Hiking with kids is intimidating. There are more needs to anticipate and plan for. You will carry more. There’s new gear to navigate. We get it. Keep reading to get the whole family outside and hiking.
How to Start Hiking
How to hike with kiddos depends greatly on their age and abilities. Infants can generally be carried, but they go through so many developmental changes during the first year that you’re constantly transitioning gear, attire, and your routine. Plus, there’s a lot of diapers to pack out of the backcountry.
With toddlers, the challenge is keeping them engaged. (Pro tip: snacks are always the right answer.) There are additional safety concerns, and you want terrain that is fun and encourages them to keep going.
Older kids still have to be engaged, but there’s more wiggle room with their growing stamina. For tips on how to prep for any age group, read How to Hike with Infants, Toddlers, & Kids.
Ready for the next steps? Try:
Where to Hike
Knowing your child’s ability level is the first step to choosing an appropriate trail. These kid-friendly trails are easy enough for even the smallest of hikers and have interesting features like a gnome home:
- Wiessner Woods, Stowe: 1.84 miles; 135′ elevation gain; and a gnome home.
- Short Trail, Waterbury Center: .7 miles roundtrip; 54′ elevation gain.
- Beane Trail, Huntington: 2.8 miles roundtrip; ~600′ elevation gain.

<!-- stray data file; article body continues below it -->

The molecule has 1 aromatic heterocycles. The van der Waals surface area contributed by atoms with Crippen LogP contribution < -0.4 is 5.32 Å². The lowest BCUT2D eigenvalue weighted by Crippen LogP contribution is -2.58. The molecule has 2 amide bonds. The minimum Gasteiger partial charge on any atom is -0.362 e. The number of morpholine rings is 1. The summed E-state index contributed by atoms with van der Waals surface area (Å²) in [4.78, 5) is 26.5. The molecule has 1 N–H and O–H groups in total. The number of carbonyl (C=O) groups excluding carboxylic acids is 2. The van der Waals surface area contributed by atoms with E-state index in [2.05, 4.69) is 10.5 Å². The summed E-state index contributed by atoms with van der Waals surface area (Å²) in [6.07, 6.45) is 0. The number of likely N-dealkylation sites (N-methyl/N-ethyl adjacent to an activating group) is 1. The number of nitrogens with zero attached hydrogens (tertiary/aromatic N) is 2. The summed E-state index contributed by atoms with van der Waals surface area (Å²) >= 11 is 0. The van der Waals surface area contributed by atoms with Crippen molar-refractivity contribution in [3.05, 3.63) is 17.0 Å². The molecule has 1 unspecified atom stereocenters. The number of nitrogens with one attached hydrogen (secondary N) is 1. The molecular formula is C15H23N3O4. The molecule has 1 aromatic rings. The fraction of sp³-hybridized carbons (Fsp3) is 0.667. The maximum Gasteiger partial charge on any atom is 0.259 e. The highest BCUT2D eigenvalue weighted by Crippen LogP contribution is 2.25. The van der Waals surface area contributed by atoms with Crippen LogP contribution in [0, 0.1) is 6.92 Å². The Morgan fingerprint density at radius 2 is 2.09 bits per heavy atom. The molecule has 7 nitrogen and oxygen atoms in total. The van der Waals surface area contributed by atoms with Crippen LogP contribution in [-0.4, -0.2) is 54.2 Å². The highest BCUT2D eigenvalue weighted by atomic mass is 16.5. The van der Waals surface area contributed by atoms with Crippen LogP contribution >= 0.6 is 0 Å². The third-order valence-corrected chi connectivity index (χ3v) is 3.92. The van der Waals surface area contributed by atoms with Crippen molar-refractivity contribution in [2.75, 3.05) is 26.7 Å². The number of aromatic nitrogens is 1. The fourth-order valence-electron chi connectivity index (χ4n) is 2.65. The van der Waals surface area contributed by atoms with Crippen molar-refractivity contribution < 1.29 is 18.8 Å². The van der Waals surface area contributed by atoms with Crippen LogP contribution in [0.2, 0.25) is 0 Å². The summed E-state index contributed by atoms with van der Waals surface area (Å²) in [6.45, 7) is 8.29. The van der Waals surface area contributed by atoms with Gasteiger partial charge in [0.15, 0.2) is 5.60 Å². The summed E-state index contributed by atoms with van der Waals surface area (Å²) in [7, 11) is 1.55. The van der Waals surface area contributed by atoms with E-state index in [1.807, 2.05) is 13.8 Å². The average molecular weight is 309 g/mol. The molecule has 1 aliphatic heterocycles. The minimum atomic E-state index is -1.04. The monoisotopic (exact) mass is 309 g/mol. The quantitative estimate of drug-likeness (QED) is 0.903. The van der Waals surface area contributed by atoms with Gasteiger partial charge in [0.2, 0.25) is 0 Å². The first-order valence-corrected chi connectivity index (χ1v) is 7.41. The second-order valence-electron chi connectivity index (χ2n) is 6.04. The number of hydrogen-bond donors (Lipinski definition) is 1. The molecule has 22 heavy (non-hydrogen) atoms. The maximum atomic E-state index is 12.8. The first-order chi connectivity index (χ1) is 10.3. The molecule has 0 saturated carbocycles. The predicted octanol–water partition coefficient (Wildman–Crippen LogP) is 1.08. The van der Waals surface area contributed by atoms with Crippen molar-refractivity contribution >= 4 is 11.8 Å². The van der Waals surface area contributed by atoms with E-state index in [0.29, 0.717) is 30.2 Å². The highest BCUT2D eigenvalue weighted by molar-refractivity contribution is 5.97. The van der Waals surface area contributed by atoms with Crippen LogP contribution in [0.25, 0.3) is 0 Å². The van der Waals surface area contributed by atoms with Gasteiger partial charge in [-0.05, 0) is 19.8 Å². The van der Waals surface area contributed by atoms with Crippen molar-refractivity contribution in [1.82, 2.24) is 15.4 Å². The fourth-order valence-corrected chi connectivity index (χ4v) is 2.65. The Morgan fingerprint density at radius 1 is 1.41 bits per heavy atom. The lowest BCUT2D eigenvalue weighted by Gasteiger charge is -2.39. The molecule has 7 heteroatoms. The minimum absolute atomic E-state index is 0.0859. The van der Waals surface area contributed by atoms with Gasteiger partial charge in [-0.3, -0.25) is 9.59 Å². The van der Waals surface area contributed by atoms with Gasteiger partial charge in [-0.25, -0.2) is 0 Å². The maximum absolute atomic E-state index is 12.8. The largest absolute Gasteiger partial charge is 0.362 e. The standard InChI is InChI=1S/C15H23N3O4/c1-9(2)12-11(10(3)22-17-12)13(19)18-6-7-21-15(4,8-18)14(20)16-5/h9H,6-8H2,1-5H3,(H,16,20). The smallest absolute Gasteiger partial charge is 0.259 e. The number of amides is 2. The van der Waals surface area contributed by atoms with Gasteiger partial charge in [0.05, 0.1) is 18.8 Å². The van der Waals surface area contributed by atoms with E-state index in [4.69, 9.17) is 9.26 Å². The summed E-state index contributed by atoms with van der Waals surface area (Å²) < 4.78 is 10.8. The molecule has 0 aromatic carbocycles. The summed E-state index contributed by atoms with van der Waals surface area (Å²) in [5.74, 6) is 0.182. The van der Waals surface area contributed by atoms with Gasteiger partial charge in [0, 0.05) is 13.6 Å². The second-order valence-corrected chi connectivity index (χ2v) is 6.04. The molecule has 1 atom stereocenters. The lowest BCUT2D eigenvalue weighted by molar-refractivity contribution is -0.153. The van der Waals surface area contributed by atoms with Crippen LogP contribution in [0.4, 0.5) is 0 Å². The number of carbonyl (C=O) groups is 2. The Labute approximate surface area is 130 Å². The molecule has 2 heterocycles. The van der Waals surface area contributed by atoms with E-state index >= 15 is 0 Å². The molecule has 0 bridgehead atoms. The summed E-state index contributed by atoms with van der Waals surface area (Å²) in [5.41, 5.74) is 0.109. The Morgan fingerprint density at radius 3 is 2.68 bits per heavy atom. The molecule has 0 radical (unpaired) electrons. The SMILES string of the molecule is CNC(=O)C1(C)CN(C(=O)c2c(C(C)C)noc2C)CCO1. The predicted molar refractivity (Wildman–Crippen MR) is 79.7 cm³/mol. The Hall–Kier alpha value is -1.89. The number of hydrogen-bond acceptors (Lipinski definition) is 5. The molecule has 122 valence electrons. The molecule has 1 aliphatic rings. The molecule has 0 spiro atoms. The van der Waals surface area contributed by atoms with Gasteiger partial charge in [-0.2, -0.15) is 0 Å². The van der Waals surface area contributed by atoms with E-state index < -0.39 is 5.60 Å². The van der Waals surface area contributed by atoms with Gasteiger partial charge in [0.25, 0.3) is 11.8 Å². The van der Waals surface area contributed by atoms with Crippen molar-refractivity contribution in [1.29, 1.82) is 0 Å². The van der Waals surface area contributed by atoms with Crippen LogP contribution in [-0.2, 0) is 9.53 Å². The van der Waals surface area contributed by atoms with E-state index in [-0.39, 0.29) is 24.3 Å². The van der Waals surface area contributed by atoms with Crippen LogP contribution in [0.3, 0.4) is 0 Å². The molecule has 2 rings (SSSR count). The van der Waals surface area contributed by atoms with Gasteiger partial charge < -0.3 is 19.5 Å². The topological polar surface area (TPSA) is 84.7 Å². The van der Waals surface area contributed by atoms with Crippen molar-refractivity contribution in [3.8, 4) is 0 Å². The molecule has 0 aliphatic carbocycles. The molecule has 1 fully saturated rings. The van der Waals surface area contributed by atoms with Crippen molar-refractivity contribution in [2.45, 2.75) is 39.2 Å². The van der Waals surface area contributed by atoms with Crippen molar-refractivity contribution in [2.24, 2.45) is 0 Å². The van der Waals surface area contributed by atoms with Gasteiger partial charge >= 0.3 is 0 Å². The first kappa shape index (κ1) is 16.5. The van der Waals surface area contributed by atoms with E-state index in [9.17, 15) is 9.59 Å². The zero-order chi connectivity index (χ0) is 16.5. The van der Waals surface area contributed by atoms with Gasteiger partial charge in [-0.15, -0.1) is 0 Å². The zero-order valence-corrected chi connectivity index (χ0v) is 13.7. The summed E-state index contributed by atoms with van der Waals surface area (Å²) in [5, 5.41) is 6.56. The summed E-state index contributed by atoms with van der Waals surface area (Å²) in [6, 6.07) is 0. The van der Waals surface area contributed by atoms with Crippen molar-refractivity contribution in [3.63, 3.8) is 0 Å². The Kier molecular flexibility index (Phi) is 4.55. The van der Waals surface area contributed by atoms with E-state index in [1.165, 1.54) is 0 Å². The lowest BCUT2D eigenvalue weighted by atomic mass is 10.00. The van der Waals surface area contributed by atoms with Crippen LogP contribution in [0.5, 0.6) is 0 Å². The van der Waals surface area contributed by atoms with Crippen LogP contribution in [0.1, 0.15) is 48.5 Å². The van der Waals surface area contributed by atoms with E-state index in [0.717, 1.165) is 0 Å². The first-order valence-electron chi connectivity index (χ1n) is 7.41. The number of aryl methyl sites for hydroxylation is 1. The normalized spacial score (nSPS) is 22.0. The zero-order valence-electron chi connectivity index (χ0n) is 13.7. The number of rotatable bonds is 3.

- Appalachian Trail to Kent Pond, Killington: 1.2 miles roundtrip; < 20′ elevation gain.
- Long Trail to Little Rock Pond, Mount Tabor: 4 miles roundtrip; 324′ elevation gain.
How to Keep Kids Engaged in the Outdoors
This is the real trick: engaging kiddos with the outdoors in a way that’s meaningful to them. That will help them learn about outdoor settings, appropriately challenge themselves, and keep coming back. Here are some activities to try:
- Junior Ranger programs from Vermont State Parks and the National Parks Service.
- Leave No Trace Activity Sheet introduces kids to responsible hiking.
- The Venture Vermont Outdoor Challenge is loaded with activities and a free state park pass when you’re done.
- Citizen science projects transform hikes into STEM learning opportunities.
- Try an activity book — like the Long Trail Activity Book, The Kids’ Outdoor Adventure Book, or Backpack Explorer: On the Nature Trail — on trail.
- Use apps to learn about the world around you. PeakVisor identifies the surrounding mountains; SkyGuide identifies constellations; and Seek by iNaturalist identifies wildlife, plants, and fungi.
- Connect virtually with the agencies that manage the places you visit: tag @greenmountainclub, @vtstateparks, @marshbillingsnps, and more!
Family Hiking Inspiration
Like we said, hiking with kiddos can be intimidating. The best you can do is to get started and learn along the way. Follow these grown-ups and read their stories for encouragement:
- GMC staffer Matt Krebs gives advice for hiking with kids, and his three children (16, 14, and eight years old) give their perspectives on thru-hiking the Long Trail.
- Learn from this grandfather-grandson duo on how to engage little ones on longer hikes.
- Follow these all-star adventure moms on Instagram: Whitney Page Pearson; Chelsea Murphy; Melody Forsyth; Brighton Peachy; Moonbeam; Amanda Edmonds; and Grandma Joy. Hike it Baby is also a great online community.
- Rainy day? Get jazzed for your next adventure with these reads: 50 Hikes with Kids: New England, by Wendy Gorton; Hiking Day, by Anne Rockwell; Grandma Gatewood Hikes the Appalachian Trail, by Jennifer Thermes; The Hike, by Alison Farrell; Let’s Go on a Hike, by Katrina Liu; Mrs. Peanuckle’s Hiking Alphabet, by Mrs. Peanuckle; and Hike, by Pete Oswald.